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the little lamp in the loggias, Joachim's and the Russian pair's, fell through the open balcony door. As Hans Castorp lay there on his back blinking, he recalled an impression amongst the host received that day, an observation he had made, and then, with shrinking and delicacy, sought to forget. It was the look on Joachim's face when they spoke of Marusja and her physical characteristics - an oddly pathetic facial distortion, and a spotted pallor on the sun- browned cheeks. Hans Castorp saw and understood what it meant, saw and understood in a manner so new, so sympathetic, so intimate, that the carpet-beater outside redoubled the swiftness and severity of its blows and almost drowned out the sound of the evening serenade down in the Platz - for their was a concert again in the same hotel as before, and they were playing a symmetrically constructed insipid melody that came up through the darkness. Hans Castorp whistled a bar of it in a whisper -
One can whistle a bar of it in a whisper - and beat time with his cold feet under the plumeau.
     That was, of course, the right way not to go to sleep, and now he felt not the slightest inclination. Since he had understood in that new, penetrating sense why Joachim had changed colour, the whole world seemed altered to him, he felt pierced for the second time by that feeling of extravagant joy and suspense. And he waited for, expected something, without asking himself what..."
"...Later he went to sleep. But with sleep returned the involved dreams, even more involved than those of the first night - out
of which he often started up in fright, or pursuing some con-fused fancy. He seemed to see Hofrat Behrens walking down the garden path, with bent knees and arms hanging stiffly in front of him, adapting his long and somehow solitary-looking stride  

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to the time of distant march-music. As he paused before Hans Castorp, the latter saw that he was wearing a pair of glasses with thick, round lenses. He was uttering all sorts of nonsense. "A civilian, of course," he said, and without saying by your leave, drew down Hans Castorp's eyelid with the first and middle fingers of his huge hand. "Respectable civilian, as I saw at once. But not without talent, not at all without talent for a heightened degree of oxidization. Wouldn't grudge us a year, he wouldn't, just one little short year of service up here. Well, hullo-ullo! Gentleman, on with the exercise," he shouted, and putting his two enormous first fingers in his mouth, emitted a whistle of such peculiarly pleasing quality that from opposite directions Miss Robinson and the schoolmistress, much smaller than life size, came flying through the air and perched themselves right and left on the Hofrat's shoulders, just as they sat right and left of Hans Castorp in the dining room. And the Hofrat skipped away, wiping his eyes behind his glasses with a table-napkin - but whether it was tears or sweat he wiped could not be told.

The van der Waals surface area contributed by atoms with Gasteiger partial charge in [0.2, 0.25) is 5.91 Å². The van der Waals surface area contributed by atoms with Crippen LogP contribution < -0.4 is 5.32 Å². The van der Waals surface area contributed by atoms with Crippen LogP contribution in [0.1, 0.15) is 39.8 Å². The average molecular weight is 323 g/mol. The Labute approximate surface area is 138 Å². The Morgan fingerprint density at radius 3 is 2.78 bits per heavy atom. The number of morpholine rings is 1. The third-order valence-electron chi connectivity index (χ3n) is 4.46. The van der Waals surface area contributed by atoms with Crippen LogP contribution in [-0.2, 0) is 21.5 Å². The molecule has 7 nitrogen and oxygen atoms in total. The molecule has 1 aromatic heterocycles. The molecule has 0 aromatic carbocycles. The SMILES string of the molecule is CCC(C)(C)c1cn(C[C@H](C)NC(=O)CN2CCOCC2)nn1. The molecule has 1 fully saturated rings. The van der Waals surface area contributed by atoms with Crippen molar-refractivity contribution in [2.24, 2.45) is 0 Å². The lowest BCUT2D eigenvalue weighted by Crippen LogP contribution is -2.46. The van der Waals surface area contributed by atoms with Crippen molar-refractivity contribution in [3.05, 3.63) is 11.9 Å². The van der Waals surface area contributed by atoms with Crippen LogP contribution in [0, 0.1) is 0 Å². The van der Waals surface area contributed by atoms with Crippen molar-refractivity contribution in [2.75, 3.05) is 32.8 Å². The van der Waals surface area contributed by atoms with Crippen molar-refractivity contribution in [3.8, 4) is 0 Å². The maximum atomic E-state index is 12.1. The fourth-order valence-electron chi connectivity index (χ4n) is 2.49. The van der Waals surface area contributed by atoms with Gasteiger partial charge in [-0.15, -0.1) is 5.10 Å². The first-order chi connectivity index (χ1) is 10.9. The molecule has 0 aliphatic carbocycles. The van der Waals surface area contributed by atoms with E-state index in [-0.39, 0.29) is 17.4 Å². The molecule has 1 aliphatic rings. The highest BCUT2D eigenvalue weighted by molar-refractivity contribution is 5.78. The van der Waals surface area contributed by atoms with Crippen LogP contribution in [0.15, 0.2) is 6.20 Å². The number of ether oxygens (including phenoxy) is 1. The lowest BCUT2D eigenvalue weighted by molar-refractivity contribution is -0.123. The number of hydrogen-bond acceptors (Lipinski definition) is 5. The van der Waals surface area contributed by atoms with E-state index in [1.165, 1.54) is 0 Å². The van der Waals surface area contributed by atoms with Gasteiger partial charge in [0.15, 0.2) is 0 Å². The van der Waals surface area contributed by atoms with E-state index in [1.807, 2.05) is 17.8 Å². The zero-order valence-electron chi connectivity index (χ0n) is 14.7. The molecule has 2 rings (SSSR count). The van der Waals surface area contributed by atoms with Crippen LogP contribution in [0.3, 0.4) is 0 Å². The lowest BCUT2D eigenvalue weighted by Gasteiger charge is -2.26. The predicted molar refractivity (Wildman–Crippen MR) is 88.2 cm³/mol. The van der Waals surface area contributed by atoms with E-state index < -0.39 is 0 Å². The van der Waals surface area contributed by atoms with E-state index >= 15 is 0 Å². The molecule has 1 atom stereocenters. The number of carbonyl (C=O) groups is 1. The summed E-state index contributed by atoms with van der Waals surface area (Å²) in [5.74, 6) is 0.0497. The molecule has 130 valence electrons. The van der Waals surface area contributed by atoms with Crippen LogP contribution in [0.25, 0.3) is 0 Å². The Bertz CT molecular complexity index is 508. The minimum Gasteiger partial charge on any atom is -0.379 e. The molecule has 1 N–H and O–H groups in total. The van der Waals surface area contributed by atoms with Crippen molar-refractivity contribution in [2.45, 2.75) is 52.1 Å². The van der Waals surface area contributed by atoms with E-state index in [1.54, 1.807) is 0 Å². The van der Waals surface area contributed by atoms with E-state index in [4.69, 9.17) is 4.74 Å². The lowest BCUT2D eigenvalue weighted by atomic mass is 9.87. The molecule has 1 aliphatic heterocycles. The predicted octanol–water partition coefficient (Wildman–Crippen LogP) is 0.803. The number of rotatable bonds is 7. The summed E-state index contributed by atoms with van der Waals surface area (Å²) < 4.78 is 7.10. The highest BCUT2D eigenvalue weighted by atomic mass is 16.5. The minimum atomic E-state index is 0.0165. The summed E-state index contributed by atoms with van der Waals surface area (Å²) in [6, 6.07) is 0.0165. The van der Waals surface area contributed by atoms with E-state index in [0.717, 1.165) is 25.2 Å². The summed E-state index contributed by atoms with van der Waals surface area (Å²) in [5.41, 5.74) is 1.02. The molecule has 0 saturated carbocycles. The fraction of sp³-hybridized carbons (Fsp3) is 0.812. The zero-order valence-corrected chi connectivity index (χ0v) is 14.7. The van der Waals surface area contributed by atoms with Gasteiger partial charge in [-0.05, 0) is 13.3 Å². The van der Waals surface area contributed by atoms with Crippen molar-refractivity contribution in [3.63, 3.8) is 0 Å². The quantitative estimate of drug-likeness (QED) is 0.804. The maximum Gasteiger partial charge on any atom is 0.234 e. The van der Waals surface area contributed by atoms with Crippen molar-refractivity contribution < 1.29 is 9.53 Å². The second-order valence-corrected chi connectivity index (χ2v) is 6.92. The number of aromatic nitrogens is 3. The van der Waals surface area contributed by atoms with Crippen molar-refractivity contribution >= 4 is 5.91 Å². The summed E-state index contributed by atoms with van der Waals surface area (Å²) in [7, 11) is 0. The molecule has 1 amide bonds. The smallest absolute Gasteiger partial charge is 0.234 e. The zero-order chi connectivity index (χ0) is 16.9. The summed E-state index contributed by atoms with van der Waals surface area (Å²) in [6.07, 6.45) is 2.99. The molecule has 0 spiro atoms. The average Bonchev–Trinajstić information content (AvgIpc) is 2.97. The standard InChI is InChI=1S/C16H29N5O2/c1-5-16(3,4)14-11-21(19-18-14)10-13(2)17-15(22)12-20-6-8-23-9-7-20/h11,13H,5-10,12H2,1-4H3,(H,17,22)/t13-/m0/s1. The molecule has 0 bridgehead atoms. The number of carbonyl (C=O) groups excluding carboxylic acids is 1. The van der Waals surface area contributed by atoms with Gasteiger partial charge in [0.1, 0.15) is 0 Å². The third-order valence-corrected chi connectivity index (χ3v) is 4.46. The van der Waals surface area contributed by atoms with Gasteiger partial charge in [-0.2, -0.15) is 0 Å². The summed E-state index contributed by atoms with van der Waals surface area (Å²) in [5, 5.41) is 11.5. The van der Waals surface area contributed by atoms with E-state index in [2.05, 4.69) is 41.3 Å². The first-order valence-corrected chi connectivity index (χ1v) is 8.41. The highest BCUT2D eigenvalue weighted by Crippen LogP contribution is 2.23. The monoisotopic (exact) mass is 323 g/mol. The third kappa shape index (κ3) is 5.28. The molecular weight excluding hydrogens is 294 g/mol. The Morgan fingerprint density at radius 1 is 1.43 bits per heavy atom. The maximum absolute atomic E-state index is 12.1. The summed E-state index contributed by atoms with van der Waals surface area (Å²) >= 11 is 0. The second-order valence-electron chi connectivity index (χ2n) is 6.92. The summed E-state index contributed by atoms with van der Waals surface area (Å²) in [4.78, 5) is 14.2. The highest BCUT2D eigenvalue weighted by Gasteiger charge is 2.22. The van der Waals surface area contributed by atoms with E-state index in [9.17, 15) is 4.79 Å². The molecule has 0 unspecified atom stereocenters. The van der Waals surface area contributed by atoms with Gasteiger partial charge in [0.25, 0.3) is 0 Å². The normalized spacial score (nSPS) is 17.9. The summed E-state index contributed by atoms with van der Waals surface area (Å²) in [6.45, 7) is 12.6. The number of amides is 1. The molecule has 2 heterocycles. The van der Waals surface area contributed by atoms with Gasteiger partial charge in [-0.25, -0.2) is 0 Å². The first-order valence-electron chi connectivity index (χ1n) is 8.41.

"...Then sleep and dream once more overpowered him, and he saw himself in the act of flight from Dr. Krokowski, who had lain in wait for him to undertake some psychoanalysis. He fled from the doctor, but his feet were leaden; past the glass partitions, along the balconies, into the garden; in his extremity he tried to climb the red-brown flagstaff - and woke perspiring at the moment when the pursuer seized him by his trouser leg.
       Hardly was he calm when slumber claimed him once more. The content of his dream entirely changed, and he stood trying to shoulder Settembrini away from the spot where they stood, the Italian smiling in his subtle, mocking way, under the full, upward-curving moustaches - and it was precisely this smile which Hans Castorp found so injurious.
       "You are a nuisance," he distinctly heard himself say. "Get 

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away, you are only a hand-organ man, and you are in the way here. " But Settembrini would not let himself be budged; Hans Castorp was still standing considering what was to be done when he was unexpectedly vouchsafed a signal
Insight into the true nature of time; it proved to be nothing more or less than a "silent sister," a mercury column without degrees, to be used by those who wanted to cheat. He awoke with the thought in his mind that he must certainly tell Joachim of this discovery on the morrow..."
      "... In such adventures, among such discoveries, the night wore away. Hermine Kleefeld, as well as Herr Albin and Captain Mik-losich, played fantastic roles - the last carried off Frau Stohr in his fury, and was pierced through and through with a lance by Lawyer Paravant. One particular dream , however, Hans Castorp dreamed twice over during the night, both times in precisely the same form the second time towards morning. He sat in the dining-hall with the
seven tables when there came a great crashing of glass as the verandah door banged, and Madame Chauchat en-tered in a white sweater, one hand in her pocket, the other at the back of her head. But instead of going to the "good" Russian table, the unmannerly female glided noiselessly to Hans Castorp's side and without a word reached him her hand - not the back but the palm - to kiss. Hans Castorp kissed that hand which was not overly well kept, but rather broad with stumpy fingers, the skin roughened next the nails. And at that there swept over him anew, from head to foot, the feeling of reckless sweetness he had felt for the first time when he tried to imagine himself free of the burden of a good name, and tasted the boundless joys of shame. This feeling he experienced anew in his dream, only a thousand-fold ber than in his waking hour.